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The WGA-ATA saga loomed large at Variety‘s “A Night in the Writers’ Room,” where showrunners and lead writers from several of the year’s best dramas gathered to discuss their business and craft.
The big four agencies and the WGA finally agreed to return to the negotiating table last week after a weeks-long stalemate. But with guild-represented writers compelled to fire their agents as a result of the conflict, it’s fair to say it’s been a tumultuous couple months.
Situation - Everybody - Lot - Level - Writers
“It’s a tough situation for everybody. I know a lot of lower level writers that didn’t get staffed this year and my heart breaks for them,” said “Good Girls” showrunner Jenna Bans. “At the same time I think the issues we’re fighting for are real and legitimate and I think we all want a solution that reflects the writers’ interests and we hope we get one very soon. I was heartened that they went back to the table last week.”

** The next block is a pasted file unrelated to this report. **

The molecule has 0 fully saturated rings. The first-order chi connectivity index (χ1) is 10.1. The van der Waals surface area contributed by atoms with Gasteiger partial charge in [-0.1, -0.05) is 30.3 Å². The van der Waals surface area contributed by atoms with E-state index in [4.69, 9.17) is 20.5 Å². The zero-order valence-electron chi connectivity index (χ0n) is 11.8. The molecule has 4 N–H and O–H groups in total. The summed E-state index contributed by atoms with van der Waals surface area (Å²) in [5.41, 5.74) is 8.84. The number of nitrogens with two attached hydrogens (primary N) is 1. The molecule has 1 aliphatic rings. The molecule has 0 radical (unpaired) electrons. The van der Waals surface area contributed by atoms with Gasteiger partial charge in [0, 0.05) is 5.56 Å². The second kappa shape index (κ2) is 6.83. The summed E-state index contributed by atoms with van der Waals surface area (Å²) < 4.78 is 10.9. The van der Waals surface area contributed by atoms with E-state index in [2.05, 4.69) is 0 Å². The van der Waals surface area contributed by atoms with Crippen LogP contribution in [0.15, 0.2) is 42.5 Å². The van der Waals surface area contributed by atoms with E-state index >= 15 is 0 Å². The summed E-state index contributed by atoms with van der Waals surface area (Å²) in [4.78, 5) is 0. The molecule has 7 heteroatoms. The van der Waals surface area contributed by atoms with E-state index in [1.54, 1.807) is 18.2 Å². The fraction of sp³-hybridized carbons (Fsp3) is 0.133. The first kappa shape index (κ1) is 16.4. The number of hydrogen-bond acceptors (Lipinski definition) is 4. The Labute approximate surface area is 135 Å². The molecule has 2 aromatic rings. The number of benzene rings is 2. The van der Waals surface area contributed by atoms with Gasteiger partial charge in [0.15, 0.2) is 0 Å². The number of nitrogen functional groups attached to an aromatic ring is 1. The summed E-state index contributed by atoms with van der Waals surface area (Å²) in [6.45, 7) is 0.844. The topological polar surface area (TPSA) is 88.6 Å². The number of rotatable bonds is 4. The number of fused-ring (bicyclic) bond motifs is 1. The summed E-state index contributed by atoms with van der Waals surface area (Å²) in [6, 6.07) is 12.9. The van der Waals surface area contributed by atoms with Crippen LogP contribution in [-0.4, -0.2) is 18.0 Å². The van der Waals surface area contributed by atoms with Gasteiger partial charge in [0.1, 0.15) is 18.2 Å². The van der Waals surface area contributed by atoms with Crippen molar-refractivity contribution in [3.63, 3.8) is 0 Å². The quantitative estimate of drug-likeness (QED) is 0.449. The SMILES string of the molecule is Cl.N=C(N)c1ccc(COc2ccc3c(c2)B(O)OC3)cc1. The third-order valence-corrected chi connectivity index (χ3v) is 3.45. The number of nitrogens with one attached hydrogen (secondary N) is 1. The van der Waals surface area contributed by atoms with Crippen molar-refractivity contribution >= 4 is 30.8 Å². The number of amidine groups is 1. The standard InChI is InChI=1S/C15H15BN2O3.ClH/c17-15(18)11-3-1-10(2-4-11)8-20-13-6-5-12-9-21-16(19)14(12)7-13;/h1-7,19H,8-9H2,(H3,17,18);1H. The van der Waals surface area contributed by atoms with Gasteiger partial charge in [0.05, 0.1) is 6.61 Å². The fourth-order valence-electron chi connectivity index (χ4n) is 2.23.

In addition to the WGA-ATA struggle, moderator Cynthia Littleton, Variety‘s business editor, touched on how up-and-coming writers are being forced into long, more restrictive contracts which bind them to exclusively write for one show, even as pr-season episode orders for top dramas are getting shorter.
Writer - Sit - Butt - Months - Show
“It seems crazy to me to mandate that a writer sit on their butt for eight or 10 months, waiting for show to come back that might not come back,” commented “You” creator Sera Gamble. “I just feel I’m actively harming a writer if I don’t say, ‘If you need a second posting let me know and I will do everything I can to help.'”
“Ozark” showrunner Chris Mundy agreed, adding that it’s ultimately up to the people at the top of each show to make sure the writers lower down the pecking order are able to explore other opportunities.
“At the end...
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